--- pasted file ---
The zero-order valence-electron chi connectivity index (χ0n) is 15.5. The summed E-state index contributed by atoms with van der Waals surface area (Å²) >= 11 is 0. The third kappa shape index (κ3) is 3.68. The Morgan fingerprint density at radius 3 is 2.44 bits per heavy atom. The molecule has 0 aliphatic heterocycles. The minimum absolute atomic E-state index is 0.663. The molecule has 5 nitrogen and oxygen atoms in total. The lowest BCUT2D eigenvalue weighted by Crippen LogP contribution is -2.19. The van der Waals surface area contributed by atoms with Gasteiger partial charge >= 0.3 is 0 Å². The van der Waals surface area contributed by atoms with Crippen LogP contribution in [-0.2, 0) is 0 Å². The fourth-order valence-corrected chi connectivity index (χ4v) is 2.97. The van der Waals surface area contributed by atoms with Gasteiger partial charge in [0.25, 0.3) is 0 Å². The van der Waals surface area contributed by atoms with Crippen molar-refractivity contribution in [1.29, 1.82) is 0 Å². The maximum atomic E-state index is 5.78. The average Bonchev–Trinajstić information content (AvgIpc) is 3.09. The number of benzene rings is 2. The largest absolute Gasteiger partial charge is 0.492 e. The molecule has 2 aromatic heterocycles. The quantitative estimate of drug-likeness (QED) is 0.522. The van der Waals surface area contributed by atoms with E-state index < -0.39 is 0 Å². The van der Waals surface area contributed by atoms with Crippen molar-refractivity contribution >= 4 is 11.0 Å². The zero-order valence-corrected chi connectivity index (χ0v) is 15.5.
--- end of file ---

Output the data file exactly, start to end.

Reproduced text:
The zero-order valence-electron chi connectivity index (χ0n) is 15.5. The summed E-state index contributed by atoms with van der Waals surface area (Å²) >= 11 is 0. The third kappa shape index (κ3) is 3.68. The Morgan fingerprint density at radius 3 is 2.44 bits per heavy atom. The molecule has 0 aliphatic heterocycles. The minimum absolute atomic E-state index is 0.663. The molecule has 5 nitrogen and oxygen atoms in total. The lowest BCUT2D eigenvalue weighted by Crippen LogP contribution is -2.19. The van der Waals surface area contributed by atoms with Gasteiger partial charge >= 0.3 is 0 Å². The van der Waals surface area contributed by atoms with Crippen LogP contribution in [-0.2, 0) is 0 Å². The fourth-order valence-corrected chi connectivity index (χ4v) is 2.97. The van der Waals surface area contributed by atoms with Gasteiger partial charge in [0.25, 0.3) is 0 Å². The van der Waals surface area contributed by atoms with Crippen molar-refractivity contribution in [1.29, 1.82) is 0 Å². The maximum atomic E-state index is 5.78. The average Bonchev–Trinajstić information content (AvgIpc) is 3.09. The number of benzene rings is 2. The largest absolute Gasteiger partial charge is 0.492 e. The molecule has 2 aromatic heterocycles. The quantitative estimate of drug-likeness (QED) is 0.522. The van der Waals surface area contributed by atoms with E-state index < -0.39 is 0 Å². The van der Waals surface area contributed by atoms with Crippen molar-refractivity contribution >= 4 is 11.0 Å². The zero-order valence-corrected chi connectivity index (χ0v) is 15.5.